Example: A hypothetical display settings API can set screen brightness. Users can recover from extreme brightness setting by uninstalling the app.

Inform the user when granting implicit access to resources.

It may be difficult for users to understand how granting access works with hierarchical resources such as domains, iframes or filesystems. If your feature gets access to a resource and all its sub resources, inform the user.

Prefer HTTPS over HTTP.

Connect Google services only over HTTPS. Consider HTTP deprecated.

Consider adding an enterprise policy for your feature.

If you think IT departments might want to block your feature because it’s too powerful, can have privacy implications or incompatibilities, consider adding a policy entry for it.

The necessary steps to add a new policy setting to Chromium are explained here in detail.

Prefer declarative APIs.

Declarative APIs are more auditable. If you have a getter/setter type of API, consider making it declarative.

Example: You are implementing a hypothetical feature that sets a Windows registry key. Instead of chrome.registry.set(path, value), prefer having a manifest entry as key value pairs:

{ “name”: “Extension”,

  “version”: “1.0.0.0”,

  ...

  “registry”: {

    “path/to/key1”: “value1”,
   “path/to/key2”: “value2”

 }}

Mitigate denial of service (DOS) attacks that can be caused by your feature.

DOS prevents the user from using the extension, web page, browser or the OS. Some examples of DOS attacks by extensions are constantly triggering a native dialog until the user accepts it, closing all tabs (disabling the browser), reloading tabs (disabling the page) or reloading another extension (disabling the extension).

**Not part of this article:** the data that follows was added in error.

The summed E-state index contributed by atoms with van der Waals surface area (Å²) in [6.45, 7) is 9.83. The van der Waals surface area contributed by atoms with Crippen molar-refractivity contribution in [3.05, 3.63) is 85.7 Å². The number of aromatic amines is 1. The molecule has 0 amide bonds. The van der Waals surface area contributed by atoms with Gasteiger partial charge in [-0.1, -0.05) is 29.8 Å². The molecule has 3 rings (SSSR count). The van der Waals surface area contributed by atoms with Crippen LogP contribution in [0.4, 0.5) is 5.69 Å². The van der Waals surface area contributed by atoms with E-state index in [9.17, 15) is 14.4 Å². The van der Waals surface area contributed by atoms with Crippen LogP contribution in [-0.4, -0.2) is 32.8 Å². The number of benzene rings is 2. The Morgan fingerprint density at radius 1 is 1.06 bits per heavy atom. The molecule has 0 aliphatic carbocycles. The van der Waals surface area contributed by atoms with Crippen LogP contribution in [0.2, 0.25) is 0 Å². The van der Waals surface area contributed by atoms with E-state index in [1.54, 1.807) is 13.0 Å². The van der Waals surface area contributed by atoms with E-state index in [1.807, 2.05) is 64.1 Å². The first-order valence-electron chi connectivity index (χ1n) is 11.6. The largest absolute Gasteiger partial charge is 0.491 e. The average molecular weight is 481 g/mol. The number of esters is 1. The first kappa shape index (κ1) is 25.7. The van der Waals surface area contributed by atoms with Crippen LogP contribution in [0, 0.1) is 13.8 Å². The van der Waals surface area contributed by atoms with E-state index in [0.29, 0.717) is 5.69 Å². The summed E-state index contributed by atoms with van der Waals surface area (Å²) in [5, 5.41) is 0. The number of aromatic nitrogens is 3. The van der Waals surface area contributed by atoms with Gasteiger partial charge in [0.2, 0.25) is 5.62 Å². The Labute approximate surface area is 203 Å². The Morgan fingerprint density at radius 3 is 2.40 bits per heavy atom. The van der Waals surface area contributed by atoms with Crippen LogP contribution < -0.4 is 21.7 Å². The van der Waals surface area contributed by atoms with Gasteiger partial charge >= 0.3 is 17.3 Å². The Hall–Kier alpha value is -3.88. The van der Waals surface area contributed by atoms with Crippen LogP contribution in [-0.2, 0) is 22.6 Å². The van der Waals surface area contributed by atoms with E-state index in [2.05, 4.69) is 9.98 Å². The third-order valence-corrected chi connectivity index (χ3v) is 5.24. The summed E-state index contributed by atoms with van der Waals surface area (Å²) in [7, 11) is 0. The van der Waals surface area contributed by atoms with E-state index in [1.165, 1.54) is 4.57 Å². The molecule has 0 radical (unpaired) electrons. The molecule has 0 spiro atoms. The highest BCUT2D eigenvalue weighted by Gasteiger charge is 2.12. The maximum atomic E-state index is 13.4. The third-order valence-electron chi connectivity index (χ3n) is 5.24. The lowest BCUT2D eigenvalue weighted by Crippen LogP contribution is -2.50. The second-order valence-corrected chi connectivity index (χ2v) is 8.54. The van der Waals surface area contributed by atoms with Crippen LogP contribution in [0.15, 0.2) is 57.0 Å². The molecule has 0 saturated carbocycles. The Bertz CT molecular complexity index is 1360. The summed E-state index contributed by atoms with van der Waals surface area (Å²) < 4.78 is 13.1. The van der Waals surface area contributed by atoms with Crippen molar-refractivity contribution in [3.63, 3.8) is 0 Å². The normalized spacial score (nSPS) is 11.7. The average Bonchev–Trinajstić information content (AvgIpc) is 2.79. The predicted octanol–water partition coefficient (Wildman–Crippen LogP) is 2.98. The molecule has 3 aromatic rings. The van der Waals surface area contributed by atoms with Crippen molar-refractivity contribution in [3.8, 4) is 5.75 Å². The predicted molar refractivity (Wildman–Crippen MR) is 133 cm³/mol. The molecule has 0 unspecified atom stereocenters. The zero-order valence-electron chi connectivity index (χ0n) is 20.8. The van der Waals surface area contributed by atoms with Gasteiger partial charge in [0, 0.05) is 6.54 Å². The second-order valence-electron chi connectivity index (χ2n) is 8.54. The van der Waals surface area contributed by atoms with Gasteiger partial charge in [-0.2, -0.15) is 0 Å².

Consider doing these to prevent this class of DOS:

Avoid altogether or restrict the scope of non-public APIs.

Before implementing a non-public API, see if you can create an app/extension pair and pass around messages to achieve what you want. If yes, prefer doing that.

Example: You are implementing an extension API that needs access to UDP over native sockets for a protocol called foo://. Don’t whitelist chrome.sockets.* for your extension. Create a chrome.fooPrivate namespace and implement the bare minimum access to native sockets (no TCP, only specific port/host pair allowed, strict checks for the foo:// protocol etc).

Don’t make spoofing and phishing easier.

Phishing is one of the leading ways users are harmed on the Internet, so consider how your API may be abused by attackers. Here are some common things to avoid:

Don’t bypass the same origin policy without host permissions.

Require a host permission if your API can read site content in any way, including but not limited to reading the DOM, XHR responses or pixels.[4]

Having host permission for the site in the top level frame doesn’t imply permission to the embedded resources. Embedding an [iframe|svg|img|...] with src=http://example.com into a chrome-extension://<your-extension-id>/page.html should never result in ability to read data from example.com.

Example: Taking a screenshot of the current tab should require all hosts permissions or a window chooser dialog that requires confirmation from the user.

Don’t run on chrome:// URLs by default.

Reading or modifying chrome:// pages can result in capabilities that you didn’t actually ask for. Be conservative and don’t run on internal pages by default. [5]
Example: Being able to take a screenshot of chrome://history/ page effectively means granting the extension/app "history" permission.


[1] [Link] Not all permissions need warnings. If there are no security, privacy or usability implications, consider not showing a warning.

[2] Bug to automate this: http://crbug.com/344566

[3] Apps, by design, can fully control created windows so this point doesn’t strictly apply to them.

[4] Some properties such as page title, favicon or url may require permissions such as “favicon” or “history” instead of site permission.

[5] This may eventually be mandatory: http://crbug.com/172375